White House: Our story on Comey firing is consistent

The White House argued Thursday that its account of the events surrounding the firing of FBI Director James Comey is "consistent" despite the emergence of contradictions and competing accounts in recent days.

"If you want to talk about people in the dark, our story is consistent," White House spokeswoman Sarah Huckabee Sanders said during the daily White House press briefing. "The people that are in the dark today are the Democrats."

The White House has struggled since Tuesday with a slew of contradicting reports regarding the circumstances leading up to Comey's abrupt ouster from the FBI. 


President Trump further muddled the administration's account, telling NBC's Lester Holt in an interview that aired Thursday that he had decided to fire Comey regardless of the Justice Department's recommendation.

"Regardless of recommendation, I was going to fire Comey," Trump said.

That contradicts previous claims made in documents released shortly after Comey was fired, including a statement from White House press secretary Sean Spicer that said Trump "acted based on the clear recommendations of both Deputy Attorney General Rod Rosenstein and Attorney General Jeff SessionsJefferson (Jeff) Beauregard SessionsTrump criticizes Justice for restoring McCabe's benefits McCabe wins back full FBI pension after being fired under Trump Overnight Hillicon Valley — Apple issues security update against spyware vulnerability MORE."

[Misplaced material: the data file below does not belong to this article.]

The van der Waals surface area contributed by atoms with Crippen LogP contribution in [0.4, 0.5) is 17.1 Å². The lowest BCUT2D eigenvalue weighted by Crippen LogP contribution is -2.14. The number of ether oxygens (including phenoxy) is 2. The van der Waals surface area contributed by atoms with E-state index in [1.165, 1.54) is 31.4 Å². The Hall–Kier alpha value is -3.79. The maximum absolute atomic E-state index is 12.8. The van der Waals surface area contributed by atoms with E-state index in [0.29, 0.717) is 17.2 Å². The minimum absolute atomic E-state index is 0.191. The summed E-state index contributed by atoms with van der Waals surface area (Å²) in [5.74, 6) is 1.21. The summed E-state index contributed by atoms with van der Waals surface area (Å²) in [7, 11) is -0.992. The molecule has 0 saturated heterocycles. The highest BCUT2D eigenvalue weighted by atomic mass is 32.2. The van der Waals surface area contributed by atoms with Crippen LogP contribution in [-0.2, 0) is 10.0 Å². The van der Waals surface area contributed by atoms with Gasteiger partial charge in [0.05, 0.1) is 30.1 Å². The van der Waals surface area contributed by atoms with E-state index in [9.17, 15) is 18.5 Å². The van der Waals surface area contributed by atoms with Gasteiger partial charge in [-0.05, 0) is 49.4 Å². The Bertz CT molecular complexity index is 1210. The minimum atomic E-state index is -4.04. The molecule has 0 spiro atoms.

Likewise, Vice President Pence told reporters on Wednesday that Trump had made his decision based on "the recommendation of the deputy attorney general."

Trump's words, however, lend credence to accounts that the president had decided to fire Comey before asking Rosenstein to lay out, in writing, the case against the FBI director. 

But Sanders attributed the discrepancy to the fact that she hadn't received all the relevant information on Wednesday, when she said Trump had acted on the advice of Rosenstein. 

"I think it’s pretty simple, I hadn’t had a chance to have the conversation directly with the president," Sanders said. "I went off the information I had."

According to The Wall Street Journal, Rosenstein asked that the White House correct the record about his role in the firing.

Rosenstein objected to Trump administration aides citing his criticism of Comey’s performance to justify his dismissal, the Journal reported Thursday, and called White House counsel Don McGahn about it.

A major source of Rosenstein’s stress was purportedly White House aides reiterating that Comey’s firing was in response to a Justice Department recommendation.

Also at issue is the White House's claim that Trump fired Comey because he had lost confidence in him to lead the bureau, and had wanted to get rid of FBI director since the day he was elected.

Trump in January asked Comey to remain at the FBI. And just last week, Spicer asserted that the president had full confidence in Comey's ability to lead the top law enforcement agency.